Fantasy winners, losers of the Rudy Gay deal
Philadelphia, PA (Sports Network) - In the competition to win Toronto Raptors general manager Bryan Colangelo's heart, Kyle Lowry got the final rose and Jose Calderon was shipped off unceremoniously.

Lowry was the big winner from Wednesday's blockbuster three-team trade that saw Rudy Gay and Hamed Haddadi go from Memphis to Toronto for Ed Davis and Jose Calderon. Calderon was sent to Detroit in a subsequent deal for Tayshaun Prince and Austin Daye.

For his entire career, Lowry has had to share point guard duties. Whether it was Mike Conley in Memphis, Aaron Brooks or Goran Dragic in Houston or Calderon in Toronto, Lowry has always had another player eating into his minutes.

Of course, part of that has had to do with Lowry's inability to stay healthy. He was in the midst of a career year last season with averages of 15.9 points, 7.2 assists, 5.3 rebounds, 1.8 steals and 1.9 3-pointers in his first 38 games before a bacterial infection caused him to miss a month of the season.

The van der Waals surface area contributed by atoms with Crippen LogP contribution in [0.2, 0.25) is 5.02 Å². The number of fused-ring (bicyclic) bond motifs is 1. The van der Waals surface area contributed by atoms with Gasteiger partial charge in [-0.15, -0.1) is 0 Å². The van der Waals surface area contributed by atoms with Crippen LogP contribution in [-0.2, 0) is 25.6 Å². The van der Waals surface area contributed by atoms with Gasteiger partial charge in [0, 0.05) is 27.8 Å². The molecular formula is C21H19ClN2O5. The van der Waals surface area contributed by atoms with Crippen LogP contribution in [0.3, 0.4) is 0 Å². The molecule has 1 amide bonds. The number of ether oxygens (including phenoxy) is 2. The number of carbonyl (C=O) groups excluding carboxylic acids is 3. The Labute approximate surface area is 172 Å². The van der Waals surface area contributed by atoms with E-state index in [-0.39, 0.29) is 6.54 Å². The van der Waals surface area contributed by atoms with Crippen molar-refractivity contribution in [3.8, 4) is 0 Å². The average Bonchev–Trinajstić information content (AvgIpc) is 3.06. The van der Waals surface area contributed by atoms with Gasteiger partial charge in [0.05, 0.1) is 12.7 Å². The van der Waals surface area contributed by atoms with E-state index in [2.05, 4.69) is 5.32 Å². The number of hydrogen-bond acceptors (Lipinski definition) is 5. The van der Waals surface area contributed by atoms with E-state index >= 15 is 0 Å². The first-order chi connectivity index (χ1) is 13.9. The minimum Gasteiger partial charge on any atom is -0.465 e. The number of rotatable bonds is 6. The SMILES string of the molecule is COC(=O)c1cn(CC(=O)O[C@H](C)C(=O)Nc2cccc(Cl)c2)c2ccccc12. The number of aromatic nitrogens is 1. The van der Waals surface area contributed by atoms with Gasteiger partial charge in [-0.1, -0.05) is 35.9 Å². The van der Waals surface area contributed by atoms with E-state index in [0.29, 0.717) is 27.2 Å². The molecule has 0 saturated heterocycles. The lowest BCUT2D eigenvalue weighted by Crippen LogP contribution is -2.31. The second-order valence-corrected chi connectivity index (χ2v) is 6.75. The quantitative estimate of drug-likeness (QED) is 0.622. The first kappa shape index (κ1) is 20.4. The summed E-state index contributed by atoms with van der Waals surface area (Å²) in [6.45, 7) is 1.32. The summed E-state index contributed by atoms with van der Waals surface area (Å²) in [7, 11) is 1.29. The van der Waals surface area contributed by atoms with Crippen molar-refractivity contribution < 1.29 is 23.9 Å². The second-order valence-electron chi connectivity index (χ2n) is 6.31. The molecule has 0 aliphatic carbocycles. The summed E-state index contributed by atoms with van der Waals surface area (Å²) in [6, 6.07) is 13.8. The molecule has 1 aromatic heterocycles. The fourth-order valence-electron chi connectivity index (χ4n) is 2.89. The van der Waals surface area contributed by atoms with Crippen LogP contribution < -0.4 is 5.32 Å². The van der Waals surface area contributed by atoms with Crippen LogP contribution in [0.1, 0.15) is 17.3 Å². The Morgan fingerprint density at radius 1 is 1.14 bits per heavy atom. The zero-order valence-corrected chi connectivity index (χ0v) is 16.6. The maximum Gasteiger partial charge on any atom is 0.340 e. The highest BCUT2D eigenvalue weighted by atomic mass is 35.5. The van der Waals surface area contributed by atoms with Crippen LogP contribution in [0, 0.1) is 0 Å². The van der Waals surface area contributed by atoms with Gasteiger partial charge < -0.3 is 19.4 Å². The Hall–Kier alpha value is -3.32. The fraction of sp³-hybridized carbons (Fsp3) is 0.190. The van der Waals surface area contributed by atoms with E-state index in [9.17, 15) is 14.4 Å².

Dragic excelled in Lowry's absence and held onto the starting job even after Lowry returned for nine games in April.

The same thing happened in 2012-13. Lowry suffered a partial triceps tear on Dec. 10 and had to miss seven games. In that time, he lost the starting job to Calderon. Lowry has only played an average of 24 minutes and produced 11.1 points, 5.8 assists, 3.2 rebounds and 1.0 steals per game in his last 15 contests.

Lowry also has missed time with a sprained ankle and back spasms this season, but his potential for fantasy success is great now that he's the lone wolf in Toronto. He averaged 18.3 points, 5.7 rebounds, 4.8 assists, 1.6 steals and 1.9 3-pointers in 32 minutes over his first 13 games and had a 14-point, 10-rebound double-double with five assists in his return to the starting lineup Wednesday.